We spoke with Eduardo about the complex issues and ingenious solutions he explores every day.
Meanwhile in P.E.I., Lucy is a stubborn black duck who, for the past few years has raises her family in the garden plants outside a Superstore in Charlottetown, PEI. When the kids are ready, Lucille, good mother that she is, waddles her brood to a set of ponds DUC created right across the road from the shopping centre. A road that the police close for the Lucy parade. The black duck is also a webcam superstar thanks to a video feed DUC fired up last season. We spoke with DUC's Jana Cheverie about the tale of migrating mother who’s made wetland education a family affair.
If you’d like to learn more about Lucy’s story you can at ducks.ca/lucy. If we’re lucky, and she returns, her popular TV show will be there as well.
In celebration of DUC’s 80th anniversary this episode is all about volunteers. Volunteers, those men and women whose passion let’s them eschew pay cheques, have been a vital part of DUC since it’s earliest, distant days.
First up I chat with Leigh Patterson, a DUC staffer who’s just finished a quest for Keeman. Last fall, Leigh wanted to track down some of DUC's first volunteers, called keemen. Her co-workers told her it couldn’t be done, that it was a crazy quest. Well, she proved them wrong, really wrong. And, about the keeman name? Listen in.
Then I have a quick conversation with a super volunteer, Serge Mathieu. Serge love ducks. And he’s a maniac for the green head DUC’s logo, as you’ll learn. Serge is also a manic volunteer for DUC, something he’s been doing for 25 years. The Nicolet, Quebec native was named DUC Volunteer of the Year for Quebec this year. And, he’s a wildlife biologist who teaches at the forestry school in La Tuque Quebec.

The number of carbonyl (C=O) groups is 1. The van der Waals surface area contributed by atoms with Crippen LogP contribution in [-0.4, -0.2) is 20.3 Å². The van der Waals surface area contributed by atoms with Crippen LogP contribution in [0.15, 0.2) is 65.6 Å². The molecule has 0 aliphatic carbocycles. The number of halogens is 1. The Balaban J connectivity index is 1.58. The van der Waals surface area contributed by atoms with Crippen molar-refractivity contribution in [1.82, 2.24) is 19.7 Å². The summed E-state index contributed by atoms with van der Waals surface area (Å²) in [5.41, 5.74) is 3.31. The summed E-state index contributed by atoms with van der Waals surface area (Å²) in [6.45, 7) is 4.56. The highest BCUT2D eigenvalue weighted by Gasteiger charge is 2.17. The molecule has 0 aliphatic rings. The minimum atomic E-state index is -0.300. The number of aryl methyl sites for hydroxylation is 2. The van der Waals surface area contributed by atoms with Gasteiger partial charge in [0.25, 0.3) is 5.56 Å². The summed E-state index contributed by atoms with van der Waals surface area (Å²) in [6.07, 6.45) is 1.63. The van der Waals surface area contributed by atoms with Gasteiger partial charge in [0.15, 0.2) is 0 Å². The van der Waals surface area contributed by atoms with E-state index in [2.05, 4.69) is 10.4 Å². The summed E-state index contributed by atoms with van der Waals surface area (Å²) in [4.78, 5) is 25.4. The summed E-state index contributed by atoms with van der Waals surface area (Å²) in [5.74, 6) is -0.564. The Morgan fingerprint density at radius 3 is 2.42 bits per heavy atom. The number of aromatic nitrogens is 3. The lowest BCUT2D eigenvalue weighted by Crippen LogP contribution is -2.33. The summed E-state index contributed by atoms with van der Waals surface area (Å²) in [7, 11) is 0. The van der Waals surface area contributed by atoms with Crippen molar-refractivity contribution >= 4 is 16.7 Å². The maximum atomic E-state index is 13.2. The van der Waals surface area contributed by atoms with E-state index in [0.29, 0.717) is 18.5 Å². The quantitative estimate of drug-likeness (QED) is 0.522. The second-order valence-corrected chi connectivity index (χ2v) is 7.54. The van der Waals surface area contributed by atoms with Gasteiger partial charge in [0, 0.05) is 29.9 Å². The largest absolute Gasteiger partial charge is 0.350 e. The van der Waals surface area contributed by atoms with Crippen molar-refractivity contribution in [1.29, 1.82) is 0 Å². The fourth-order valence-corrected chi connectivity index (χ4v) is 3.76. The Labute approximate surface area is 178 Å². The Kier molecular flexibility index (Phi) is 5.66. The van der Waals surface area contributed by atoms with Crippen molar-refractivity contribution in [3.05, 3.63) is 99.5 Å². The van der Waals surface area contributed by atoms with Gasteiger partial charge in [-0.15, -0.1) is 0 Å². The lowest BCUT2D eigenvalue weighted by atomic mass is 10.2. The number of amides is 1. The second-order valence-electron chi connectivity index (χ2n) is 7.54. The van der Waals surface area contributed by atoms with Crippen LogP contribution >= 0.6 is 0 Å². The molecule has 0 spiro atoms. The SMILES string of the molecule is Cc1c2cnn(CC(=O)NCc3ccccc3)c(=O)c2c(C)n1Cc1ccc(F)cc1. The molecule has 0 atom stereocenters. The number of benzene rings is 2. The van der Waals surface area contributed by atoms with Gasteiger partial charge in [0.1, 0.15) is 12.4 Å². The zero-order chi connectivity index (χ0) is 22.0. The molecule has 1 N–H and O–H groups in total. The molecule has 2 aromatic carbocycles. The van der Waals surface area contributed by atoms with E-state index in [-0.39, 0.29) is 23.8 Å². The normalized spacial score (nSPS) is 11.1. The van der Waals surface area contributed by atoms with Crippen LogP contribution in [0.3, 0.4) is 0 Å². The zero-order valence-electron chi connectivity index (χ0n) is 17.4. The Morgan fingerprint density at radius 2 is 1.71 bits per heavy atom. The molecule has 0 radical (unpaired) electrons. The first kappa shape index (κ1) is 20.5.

Leigh Patterson began her career with DUC more than 25 years ago in the mailroom. Today, she’s the editor of Conservator magazine, a dedicated DUC volunteer and an ace Keeman and Keewoman tracker.
Serge Mathieu is a wildlife biologist and long-time DUC volunteer. He resides in La Tuque, Que. with his partner, their two children, and more ducks than he can count.
In this episode we’ll be learning about a kind of wheat ducks love, not to eat but to hang out.
Then we’re off to another duck playground - peatlands, peatlands that need preserving. Why? Because they’re great at keeping vast amounts biomass from reeking havoc on our climate.
Winter wheat is a hardy strain of grain that can survive even a -40 winter as it hibernates under a blanket of warming snow. Warming snow? You’ll see. In the spring when other crops are barely in the ground, if they’re lucky, winter wheat is showing off its first leaves and then it grows like mad and attracts ducks looking for a nesting ground.
DUC has been working to raise the profile/ dispel myths around winter wheat for years. They’ve been helping understand why is winter wheat such a duck magnet and why should we should care. To find out more about winter wheat, last April I talked to Lee Moats, a farmer in Riceton, Saskatchewan. We thought, with spring coming on it would be a good time to revisit that conversation.
Peatlands are the unsung heroes of climate change. Beneath their soggy, sodden surfaces are millions upon millions of metric tons of carbon in the shape of plant matter. The cold temperatures and oxygen-starved waters of the bogs sequester all that carbon. That’s good because, released into the atmosphere as carbon dioxide, it would crank up the global thermostat like a chilblained grandad on a cold winter’s night. I found a champion of these shy climate superheroes in Pascal Badiou a research scientist for Ducks Unlimited Canada’s institute for Wetland and Waterfowl Research.